Singles’ Day is growing in popularity globally. Here are three ways cross-border e-commerce brands can prepare to meet demand.
Singles’ Day, which falls on 11th November (11.11 is considered auspicious in China) and was created by online Chinese marketplace Alibaba, is becoming increasingly well-known outside of China, and cross-border e-commerce brands can add the day to their list of global holidays during peak season.
The event has spread to other countries with markets such as Russia, India, Poland and France seeing significant jumps in online shopping on November 11th. In Holland the Dutch ecommerce site bol.com has expanded Single’s Day into a six-day event, and in Switzerland over 60 different online stores participated in 2019. In the UK In 2015, Topshop saw an increase of 900% in sales. In 2019, US$38.4 billion was spent on clothes, gifts, electronics, and more just on Alibaba.
ESW clients have seen a 23% increase in orders from 2018 to 2019 on 11th November, and this looks set to increase as the day becomes more well-known.
For e-commerce brands looking to capitalize on the increased awareness of Single’s Day here are three ways to prepare an e-commerce site for Singles’ Day:
- Localise marketing and promotion to encourage conversion
- Ensure promised promotions are available on a country by country basis
- Ensure inventory, logistics and supply chain can survive increased demand
1. Localise marketing and promotion to encourage conversion
As Single’s Day is not as well-known a shopping day as Black Friday and shoppers might not be aware that their favourite brands are running discounts or sales, brands need to create awareness that they’ll be running events on November 11th by sending targeted emails and creating PPC campaigns that can be tailored to their shopping or browsing history if available.
Doing this will prepare the shopper to be ready to buy on the day, or nab some deals beforehand – if, as is happening with Black Friday and similar days, sales or discounts are running in advance of the day.
2. Ensure promised promotions are available on a country by country basis
Cross-border e-commerce brands must localise all marketing and promotion in each market in order to drive traffic to holiday-specific promotions on the website.
Having brought the traffic to the website it’s equally important to ensure that the promotions are relevant to each country. For example, maybe free shipping is set at $100 in one country but $150 in another. Ensure that what you’re offering in the promotion is reflected on the website.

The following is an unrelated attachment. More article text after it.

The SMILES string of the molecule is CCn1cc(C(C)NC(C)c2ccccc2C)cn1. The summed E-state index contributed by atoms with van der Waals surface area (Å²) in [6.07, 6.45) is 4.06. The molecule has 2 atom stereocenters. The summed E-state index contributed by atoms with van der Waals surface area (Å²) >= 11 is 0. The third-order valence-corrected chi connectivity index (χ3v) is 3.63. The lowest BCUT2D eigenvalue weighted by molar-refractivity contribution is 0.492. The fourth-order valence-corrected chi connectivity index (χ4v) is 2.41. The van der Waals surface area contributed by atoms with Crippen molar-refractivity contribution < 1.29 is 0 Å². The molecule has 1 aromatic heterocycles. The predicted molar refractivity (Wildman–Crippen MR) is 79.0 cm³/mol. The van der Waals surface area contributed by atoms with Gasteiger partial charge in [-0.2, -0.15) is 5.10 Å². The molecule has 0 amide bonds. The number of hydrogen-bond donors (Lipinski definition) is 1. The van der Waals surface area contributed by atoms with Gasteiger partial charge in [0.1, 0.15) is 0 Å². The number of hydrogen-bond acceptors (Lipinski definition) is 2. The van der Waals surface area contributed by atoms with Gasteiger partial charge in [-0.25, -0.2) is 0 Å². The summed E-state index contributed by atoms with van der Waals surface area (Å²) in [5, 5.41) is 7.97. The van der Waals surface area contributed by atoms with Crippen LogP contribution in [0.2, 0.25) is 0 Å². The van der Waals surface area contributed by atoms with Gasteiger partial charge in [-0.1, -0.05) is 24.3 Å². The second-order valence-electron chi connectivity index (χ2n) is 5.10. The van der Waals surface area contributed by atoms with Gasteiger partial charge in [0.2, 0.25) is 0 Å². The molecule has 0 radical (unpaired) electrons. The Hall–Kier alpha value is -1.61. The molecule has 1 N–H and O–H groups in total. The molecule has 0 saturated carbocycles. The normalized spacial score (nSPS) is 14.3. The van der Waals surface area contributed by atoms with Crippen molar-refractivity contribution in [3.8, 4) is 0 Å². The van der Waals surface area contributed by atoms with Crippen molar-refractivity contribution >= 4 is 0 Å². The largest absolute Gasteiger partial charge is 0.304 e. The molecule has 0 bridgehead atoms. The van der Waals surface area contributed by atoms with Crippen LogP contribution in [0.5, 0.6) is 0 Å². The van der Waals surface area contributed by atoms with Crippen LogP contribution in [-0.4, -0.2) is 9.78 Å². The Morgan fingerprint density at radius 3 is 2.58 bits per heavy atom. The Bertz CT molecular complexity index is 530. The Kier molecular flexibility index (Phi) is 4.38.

In our experience we have seen many brands bring a shopper to their website where they can see free shipping is available only to find out later that it’s not available in their country.
Importance of localization to shoppers:
• 55% of consumers prefer online shopping in their mother language.*
• 53% consider buying in native language more convenient.*
3. Ensure inventory, logistics and supply chain are optimized to meet increased demand
With COVID-19 affecting physical stores, adding Singles’ Day into the mix is going to increase demands on to backend systems this holiday season.
There will be increased pressure on airline carriers and fulfilment hubs during this period and brands need to book additional space with carriers and manage staff requirements at fulfilment hubs.
Due to increased pressure on… brands need to ensure adequate service levels from carriers and resource fulfilment hubs accordingly.
The popularity of Singles’ Day looks set increase globally and be added into the ‘peak’ sales period of November and December, so cross-border e-commerce brands that incorporate it into their strategy sooner rather than later will be at a distinct advantage in future years. Cross border ecommerce brands that build robust strategies around supply chain and localisation will be in a position to capitalise on this demand as Singles’ day demand increases.